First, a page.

TV Review – SPF-18
The only reason I watched this teen romance is due to the presence of Noah Centineo. Centineo has become a bit of a celebrity over the past two months, thanks to the success of two Netflix movies that were released this summer. This marks the third and it also marks the third that has centered on a female protagonist who sees Centineo’s character as the object of desire, the object of extreme desire, which has probably cemented Centineo as a teen sex symbol. But his character always comes across as a guy’s guy who can be charming to other men. He brings that same down-home magnetism to this, which is arguably a less substantial story.
Centineo’s previous Netflix movies dealt with weightier issues. To All the Boys I’ve Loved Before might seem just as fluffy as this, but it stood as a testament to Asian representation, especially since it came in the wake of Crazy Rich Asians. Centineo’s other Netflix movie was Sierra Burgess is a Loser and that one had body-image and self-esteem issues with which to contend. It also was a step forward with representation of plus-size actresses. This movie though has none of that. It’s really not much more than fluff.
Director Alex Israel in his feature debut is basically doing a throwback to films like Gidget (1959) and Beach Party (1963). It’s not surprising given the screenplay is by Michael Berk, one of the creators of Baywatch, but instead of leaning into those 50’s and 60’s surfer flicks, this movie also tries to ride the wave of John Hughes-type teen romances also getting throwbacks this year. This movie clunkily tries to combine both types of film but is so slight in both.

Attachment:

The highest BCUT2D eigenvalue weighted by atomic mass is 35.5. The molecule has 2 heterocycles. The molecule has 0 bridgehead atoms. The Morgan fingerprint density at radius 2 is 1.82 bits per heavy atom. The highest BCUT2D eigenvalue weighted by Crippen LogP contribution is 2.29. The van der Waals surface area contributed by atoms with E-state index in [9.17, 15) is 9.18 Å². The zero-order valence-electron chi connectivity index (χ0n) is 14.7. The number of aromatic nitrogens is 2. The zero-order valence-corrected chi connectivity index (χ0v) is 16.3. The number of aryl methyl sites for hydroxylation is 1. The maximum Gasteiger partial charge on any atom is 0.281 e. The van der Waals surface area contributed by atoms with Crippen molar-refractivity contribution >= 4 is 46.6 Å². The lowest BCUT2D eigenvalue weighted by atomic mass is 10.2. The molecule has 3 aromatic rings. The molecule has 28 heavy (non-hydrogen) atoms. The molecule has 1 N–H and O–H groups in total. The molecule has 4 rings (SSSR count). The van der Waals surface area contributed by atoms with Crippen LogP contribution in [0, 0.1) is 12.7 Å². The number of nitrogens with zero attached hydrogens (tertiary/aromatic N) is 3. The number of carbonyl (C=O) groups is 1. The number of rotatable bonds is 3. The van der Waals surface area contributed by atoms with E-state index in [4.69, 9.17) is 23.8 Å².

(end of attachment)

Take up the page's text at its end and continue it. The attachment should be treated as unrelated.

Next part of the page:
Carson Meyer stars as Penny Cooper, the Gidget-like protagonist here who is the daughter of a famous actress. She’s also like a Kardashian in that she wants to be a reality or social media star, so she records everything with a mini-digital camera and posts the videos online. She’s around 18 and is about to go to college. It’s possibly her last summer in high school or as a high schooler. She has a boyfriend and this summer is the summer where she decides to lose her virginity to him.
Noah Centineo co-stars as Johnny Sanders, Penny’s boyfriend who considers going to Northwestern. However, Johnny is the son of a surfing champion who passed away some time ago. He’s deciding whether to do what his mother wants and go to Northwestern or follow in his father’s footsteps on a surfboard. To that end, he house-sits the Malibu home of Keanu Reeves.
As mentioned, Centineo was the draw for me and will probably be the draw for many others. Meyer is herself a refreshing find, as not just another ditzy blonde. However, the other two teenage actors in this film are the ones who steal the show. Centineo was on a TV series called The Fosters. In that series, Centineo acted opposite Maia Mitchell who also did a surfing film called Teen Beach Movie (2013), but briefly on that series, Centineo worked with Bianca Santos.
Santos also co-stars as Camilla, the best friend to Penny. She’s bisexual and a total free spirit. Jackson White also co-stars as Ash, a musician who does 80’s music and who has been camping on the beach. Both Camilla and Ash come to stay at Keanu’s house and both overshadow the two principals. Both are ultimately more interesting and Santos and White ultimately give better performances.
It’s not Meyer or Centineo’s fault. They’re not given much in the script unless a lot was edited out of the finished movie. There’s some footage of Centineo doing actual surfing unless it’s a really good body-double. His surfing is itself overshadowed by Sean Russel Herman (pictured above) who plays Steve the lifeguard and who does his own surfing, who comes across more like Tab Hunter or Cliff Robertson than anyone else.
Rated PG-13 for sexual references and drug use.
Running Time: 1 hr. and 15 mins.
Available on Netflix.